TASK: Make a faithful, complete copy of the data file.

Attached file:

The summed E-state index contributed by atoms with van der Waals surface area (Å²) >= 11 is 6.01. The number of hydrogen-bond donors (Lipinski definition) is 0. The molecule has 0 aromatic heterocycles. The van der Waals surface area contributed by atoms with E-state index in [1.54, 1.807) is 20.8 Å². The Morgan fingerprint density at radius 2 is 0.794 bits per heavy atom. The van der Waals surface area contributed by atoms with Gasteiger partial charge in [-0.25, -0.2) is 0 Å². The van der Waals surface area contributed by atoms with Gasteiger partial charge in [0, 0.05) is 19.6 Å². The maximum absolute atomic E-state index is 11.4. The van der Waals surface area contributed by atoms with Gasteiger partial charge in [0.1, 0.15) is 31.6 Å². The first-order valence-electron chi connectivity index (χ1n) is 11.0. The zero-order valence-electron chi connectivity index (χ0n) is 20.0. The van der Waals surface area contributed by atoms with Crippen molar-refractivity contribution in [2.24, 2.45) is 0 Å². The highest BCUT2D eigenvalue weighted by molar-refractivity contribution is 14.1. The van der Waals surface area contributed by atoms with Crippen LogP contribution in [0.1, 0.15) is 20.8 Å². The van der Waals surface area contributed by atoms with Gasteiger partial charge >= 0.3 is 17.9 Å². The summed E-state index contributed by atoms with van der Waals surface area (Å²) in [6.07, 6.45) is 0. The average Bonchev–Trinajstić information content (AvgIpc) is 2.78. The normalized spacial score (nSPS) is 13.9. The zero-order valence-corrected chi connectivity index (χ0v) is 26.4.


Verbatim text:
The summed E-state index contributed by atoms with van der Waals surface area (Å²) >= 11 is 6.01. The number of hydrogen-bond donors (Lipinski definition) is 0. The molecule has 0 aromatic heterocycles. The van der Waals surface area contributed by atoms with E-state index in [1.54, 1.807) is 20.8 Å². The Morgan fingerprint density at radius 2 is 0.794 bits per heavy atom. The van der Waals surface area contributed by atoms with Gasteiger partial charge in [-0.25, -0.2) is 0 Å². The van der Waals surface area contributed by atoms with Gasteiger partial charge in [0, 0.05) is 19.6 Å². The maximum absolute atomic E-state index is 11.4. The van der Waals surface area contributed by atoms with Gasteiger partial charge in [0.1, 0.15) is 31.6 Å². The first-order valence-electron chi connectivity index (χ1n) is 11.0. The zero-order valence-electron chi connectivity index (χ0n) is 20.0. The van der Waals surface area contributed by atoms with Crippen molar-refractivity contribution in [2.24, 2.45) is 0 Å². The highest BCUT2D eigenvalue weighted by molar-refractivity contribution is 14.1. The van der Waals surface area contributed by atoms with Crippen LogP contribution in [0.1, 0.15) is 20.8 Å². The van der Waals surface area contributed by atoms with Gasteiger partial charge >= 0.3 is 17.9 Å². The summed E-state index contributed by atoms with van der Waals surface area (Å²) in [6.07, 6.45) is 0. The average Bonchev–Trinajstić information content (AvgIpc) is 2.78. The normalized spacial score (nSPS) is 13.9. The zero-order valence-corrected chi connectivity index (χ0v) is 26.4.